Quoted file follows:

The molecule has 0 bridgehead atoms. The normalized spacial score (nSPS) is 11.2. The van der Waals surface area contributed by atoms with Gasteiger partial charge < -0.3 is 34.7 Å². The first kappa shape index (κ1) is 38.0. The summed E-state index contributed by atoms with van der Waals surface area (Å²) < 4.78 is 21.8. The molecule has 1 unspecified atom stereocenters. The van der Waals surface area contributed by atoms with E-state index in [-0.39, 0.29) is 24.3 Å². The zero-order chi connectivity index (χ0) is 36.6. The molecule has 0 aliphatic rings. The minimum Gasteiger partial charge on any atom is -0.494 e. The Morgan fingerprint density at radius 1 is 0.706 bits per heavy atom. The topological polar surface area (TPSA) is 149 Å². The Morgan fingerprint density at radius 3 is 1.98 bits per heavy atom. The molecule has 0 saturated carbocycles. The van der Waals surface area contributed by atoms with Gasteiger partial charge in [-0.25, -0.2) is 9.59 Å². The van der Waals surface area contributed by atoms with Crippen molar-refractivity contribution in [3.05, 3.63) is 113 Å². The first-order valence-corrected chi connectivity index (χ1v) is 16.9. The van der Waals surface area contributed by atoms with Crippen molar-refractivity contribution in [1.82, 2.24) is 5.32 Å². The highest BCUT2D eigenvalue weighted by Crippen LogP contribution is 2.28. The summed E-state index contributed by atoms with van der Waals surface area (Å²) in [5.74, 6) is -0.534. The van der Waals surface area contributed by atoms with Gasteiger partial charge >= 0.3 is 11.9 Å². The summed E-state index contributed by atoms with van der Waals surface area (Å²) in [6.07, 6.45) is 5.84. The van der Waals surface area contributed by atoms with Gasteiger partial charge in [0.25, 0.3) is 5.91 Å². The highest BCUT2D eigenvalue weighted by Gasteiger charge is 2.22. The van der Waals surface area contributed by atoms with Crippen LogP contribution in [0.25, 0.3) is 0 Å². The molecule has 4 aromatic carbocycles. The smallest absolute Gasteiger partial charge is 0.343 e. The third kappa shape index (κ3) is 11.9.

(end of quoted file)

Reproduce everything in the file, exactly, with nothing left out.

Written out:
The molecule has 0 bridgehead atoms. The normalized spacial score (nSPS) is 11.2. The van der Waals surface area contributed by atoms with Gasteiger partial charge < -0.3 is 34.7 Å². The first kappa shape index (κ1) is 38.0. The summed E-state index contributed by atoms with van der Waals surface area (Å²) < 4.78 is 21.8. The molecule has 1 unspecified atom stereocenters. The van der Waals surface area contributed by atoms with E-state index in [-0.39, 0.29) is 24.3 Å². The zero-order chi connectivity index (χ0) is 36.6. The molecule has 0 aliphatic rings. The minimum Gasteiger partial charge on any atom is -0.494 e. The Morgan fingerprint density at radius 1 is 0.706 bits per heavy atom. The topological polar surface area (TPSA) is 149 Å². The Morgan fingerprint density at radius 3 is 1.98 bits per heavy atom. The molecule has 0 saturated carbocycles. The van der Waals surface area contributed by atoms with Gasteiger partial charge in [-0.25, -0.2) is 9.59 Å². The van der Waals surface area contributed by atoms with Crippen molar-refractivity contribution in [3.05, 3.63) is 113 Å². The first-order valence-corrected chi connectivity index (χ1v) is 16.9. The van der Waals surface area contributed by atoms with Crippen molar-refractivity contribution in [1.82, 2.24) is 5.32 Å². The highest BCUT2D eigenvalue weighted by Crippen LogP contribution is 2.28. The summed E-state index contributed by atoms with van der Waals surface area (Å²) in [5.74, 6) is -0.534. The van der Waals surface area contributed by atoms with Gasteiger partial charge >= 0.3 is 11.9 Å². The summed E-state index contributed by atoms with van der Waals surface area (Å²) in [6.07, 6.45) is 5.84. The van der Waals surface area contributed by atoms with Gasteiger partial charge in [0.25, 0.3) is 5.91 Å². The highest BCUT2D eigenvalue weighted by Gasteiger charge is 2.22. The van der Waals surface area contributed by atoms with Crippen LogP contribution in [0.25, 0.3) is 0 Å². The molecule has 4 aromatic carbocycles. The smallest absolute Gasteiger partial charge is 0.343 e. The third kappa shape index (κ3) is 11.9.